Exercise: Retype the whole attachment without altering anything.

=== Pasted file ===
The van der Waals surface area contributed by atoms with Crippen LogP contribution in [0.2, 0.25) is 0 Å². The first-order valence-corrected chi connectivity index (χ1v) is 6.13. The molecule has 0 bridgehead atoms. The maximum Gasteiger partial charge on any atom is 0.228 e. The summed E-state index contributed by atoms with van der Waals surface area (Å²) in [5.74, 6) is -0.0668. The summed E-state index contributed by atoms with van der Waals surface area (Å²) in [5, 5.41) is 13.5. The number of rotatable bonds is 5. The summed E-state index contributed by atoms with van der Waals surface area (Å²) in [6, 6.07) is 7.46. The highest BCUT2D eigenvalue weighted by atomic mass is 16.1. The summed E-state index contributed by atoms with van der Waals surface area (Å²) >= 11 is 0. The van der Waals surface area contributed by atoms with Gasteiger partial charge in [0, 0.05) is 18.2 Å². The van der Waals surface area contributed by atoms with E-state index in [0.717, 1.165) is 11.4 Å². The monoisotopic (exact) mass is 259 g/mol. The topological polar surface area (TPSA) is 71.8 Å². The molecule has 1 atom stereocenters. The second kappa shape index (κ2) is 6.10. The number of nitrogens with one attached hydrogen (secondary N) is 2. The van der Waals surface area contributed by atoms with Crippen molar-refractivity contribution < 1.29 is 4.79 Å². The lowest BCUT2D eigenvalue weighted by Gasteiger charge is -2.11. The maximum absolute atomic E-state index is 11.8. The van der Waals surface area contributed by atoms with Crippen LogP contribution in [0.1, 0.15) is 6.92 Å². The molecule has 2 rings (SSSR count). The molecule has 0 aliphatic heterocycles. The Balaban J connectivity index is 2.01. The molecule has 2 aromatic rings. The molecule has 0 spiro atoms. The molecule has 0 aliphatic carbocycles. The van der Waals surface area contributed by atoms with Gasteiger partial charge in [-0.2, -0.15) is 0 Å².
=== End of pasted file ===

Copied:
The van der Waals surface area contributed by atoms with Crippen LogP contribution in [0.2, 0.25) is 0 Å². The first-order valence-corrected chi connectivity index (χ1v) is 6.13. The molecule has 0 bridgehead atoms. The maximum Gasteiger partial charge on any atom is 0.228 e. The summed E-state index contributed by atoms with van der Waals surface area (Å²) in [5.74, 6) is -0.0668. The summed E-state index contributed by atoms with van der Waals surface area (Å²) in [5, 5.41) is 13.5. The number of rotatable bonds is 5. The summed E-state index contributed by atoms with van der Waals surface area (Å²) in [6, 6.07) is 7.46. The highest BCUT2D eigenvalue weighted by atomic mass is 16.1. The summed E-state index contributed by atoms with van der Waals surface area (Å²) >= 11 is 0. The van der Waals surface area contributed by atoms with Gasteiger partial charge in [0, 0.05) is 18.2 Å². The van der Waals surface area contributed by atoms with E-state index in [0.717, 1.165) is 11.4 Å². The monoisotopic (exact) mass is 259 g/mol. The topological polar surface area (TPSA) is 71.8 Å². The molecule has 1 atom stereocenters. The second kappa shape index (κ2) is 6.10. The number of nitrogens with one attached hydrogen (secondary N) is 2. The van der Waals surface area contributed by atoms with Crippen molar-refractivity contribution < 1.29 is 4.79 Å². The lowest BCUT2D eigenvalue weighted by Gasteiger charge is -2.11. The maximum absolute atomic E-state index is 11.8. The van der Waals surface area contributed by atoms with Crippen LogP contribution in [0.1, 0.15) is 6.92 Å². The molecule has 2 rings (SSSR count). The molecule has 0 aliphatic heterocycles. The Balaban J connectivity index is 2.01. The molecule has 2 aromatic rings. The molecule has 0 spiro atoms. The molecule has 0 aliphatic carbocycles. The van der Waals surface area contributed by atoms with Gasteiger partial charge in [-0.2, -0.15) is 0 Å².